Meanwhile, Harry continues to struggle with Occlumency, although it may be his resistance to learning it that causes him difficulties. One must also assume that this is partially due to the teacher assigned to him. Snape can seldom resist an opportunity to needle Harry, and if Snape's teaching methods are to be trusted, the process' first step is to clear the mind of all emotion, something that appears to be nearly impossible for Harry in Snape's presence. Not only does Harry fail to understand why he must study Occlumency, he actually prefers knowing what Voldemort is thinking. However, Harry fails to consider that the connection between him and Voldemort could be a dangerous two-way path, something Dumbledore already suspects. It also seems odd that when Harry's vision becomes more detailed and focused, Snape prevents Harry from seeing what is inside the now-open door. Snape may know what is in there, but wants to prevent Harry from seeing it. Why is unknown, but if there is something inside that is being protected, Voldemort could learn about it from Harry's thoughts.

Harry's "dream" here is quite plainly something else entirely, like his earlier witnessing of the attack on Mr. Weasley. We now perceive that Podmore's arrest and imprisonment, and Bode's insanity, were side effects of a plan that Voldemort had put into motion to retrieve an item from the Ministry. Voldemort learns here that this plan will be ineffective, and that a new one will have to be devised. No clue is yet available as to what the new plan will involve, however.


Study questions are meant to be left for each student to answer; please don't answer them here.


  1. Whom does Dumbledore hire to replace Trelawney and why? What is Umbridge's reaction?
  2. What is Hermione's theory about Bode?
  3. What are the after effects of Skeeter's article in The Quibbler?

Further Study[edit]

  1. Why does Dumbledore insist that Trelawney remain in the castle after Umbridge fires her?
  2. Why would Umbridge ban possession of The Quibbler? What prompted this latest Decree?
  3. Is banning The Quibbler an effective measure? Why or why not?
  4. Why does Snape break off Harry's vision during Occlumency just as he is about to enter the open door? What could be behind it and why wouldn't Snape want Harry to see it?

Greater Picture[edit]

Intermediate warning: Details follow which you may not wish to read at your current level.

Quite possibly, the reason Dumbledore chooses to keep Trelawney at Hogwarts — affirmed somewhat by an exchange between Dumbledore and Harry in Harry Potter and the Half-Blood Prince — is that were Trelawney to fall into Death Eaters' hands, they would attempt to extract the Prophecy revealed towards the end of this book, and thus learn its "missing" second half. Whether or not they succeeded in retrieving the prophecy, Trelawney would be unlikely to survive the attempt. Dumbledore's line in Chapter 20 of Harry Potter and the Half-Blood Prince is as follows: "Between ourselves, she has no idea of the danger she would be in outside the castle. She does not know — and I think it would be unwise to enlighten her — that she made the prophecy about you and Voldemort, you see."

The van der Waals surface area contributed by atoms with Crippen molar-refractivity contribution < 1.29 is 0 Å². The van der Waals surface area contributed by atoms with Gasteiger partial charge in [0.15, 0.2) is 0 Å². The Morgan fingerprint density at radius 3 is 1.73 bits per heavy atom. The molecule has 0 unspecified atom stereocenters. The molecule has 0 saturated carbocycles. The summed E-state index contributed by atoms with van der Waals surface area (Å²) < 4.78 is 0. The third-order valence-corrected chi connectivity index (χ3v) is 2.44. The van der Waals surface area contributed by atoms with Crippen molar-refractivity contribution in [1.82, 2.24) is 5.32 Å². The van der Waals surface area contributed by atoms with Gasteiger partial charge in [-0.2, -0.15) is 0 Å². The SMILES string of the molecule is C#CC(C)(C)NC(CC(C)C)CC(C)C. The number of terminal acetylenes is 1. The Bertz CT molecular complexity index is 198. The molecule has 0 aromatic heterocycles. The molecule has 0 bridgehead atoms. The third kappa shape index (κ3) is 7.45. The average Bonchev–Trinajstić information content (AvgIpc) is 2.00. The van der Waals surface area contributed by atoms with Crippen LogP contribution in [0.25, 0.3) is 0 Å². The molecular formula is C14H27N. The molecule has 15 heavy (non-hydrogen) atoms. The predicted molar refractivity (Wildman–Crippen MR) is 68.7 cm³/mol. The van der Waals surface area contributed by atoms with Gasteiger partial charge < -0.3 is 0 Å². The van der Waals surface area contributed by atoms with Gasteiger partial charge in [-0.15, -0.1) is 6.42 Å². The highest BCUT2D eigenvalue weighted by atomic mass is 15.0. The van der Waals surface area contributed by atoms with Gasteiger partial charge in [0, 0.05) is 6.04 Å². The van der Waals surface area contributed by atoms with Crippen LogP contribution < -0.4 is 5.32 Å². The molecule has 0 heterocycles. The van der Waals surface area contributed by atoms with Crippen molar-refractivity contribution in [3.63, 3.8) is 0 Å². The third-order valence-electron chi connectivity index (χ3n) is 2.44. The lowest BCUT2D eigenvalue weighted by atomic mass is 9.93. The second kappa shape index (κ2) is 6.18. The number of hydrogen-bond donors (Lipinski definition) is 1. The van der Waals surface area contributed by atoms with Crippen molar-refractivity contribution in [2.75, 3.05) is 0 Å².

It is possible that the interview's overwhelming popularity may have something to do with the Quibbler continuing to run stories about Harry that are counter to the official Ministry line in Harry Potter and the Deathly Hallows. Remembering that news about Harry outsold stories about Crumple-Horned Snorkacks, the editor may have decided that articles about Harry, being equally counter to the Ministry as his more sensational pieces but significantly more popular, would make for a more profitable paper. This is similar to today's tabloid papers that publish stories based on what sells the most copies.

Harry's dream here marks Voldemort's changing strategy to retrieve the Prophecy. As noted, Voldemort discovers that his plan cannot succeed and that he must devise a new one. Rookwood revealed that only the people named in a Prophecy are able to remove it from the shelf without being driven mad, as Bode was; as only Harry and Voldemort are named in this prophecy, one of them must physically remove the Prophecy from its shelf. Voldemort devises a plan to lure Harry to the Department of Mysteries by means of the connection between them, gradually leading him mentally further into the Hall of Prophecy until he is able to show Harry where the Prophecy is stored, and then fabricating an event to force Harry to that location. It is interesting how quickly this plan is put into play: in the Occlumency lesson of this chapter, we already see that the door has opened, an indication that Voldemort is pulling Harry deeper within his mental picture of the Department.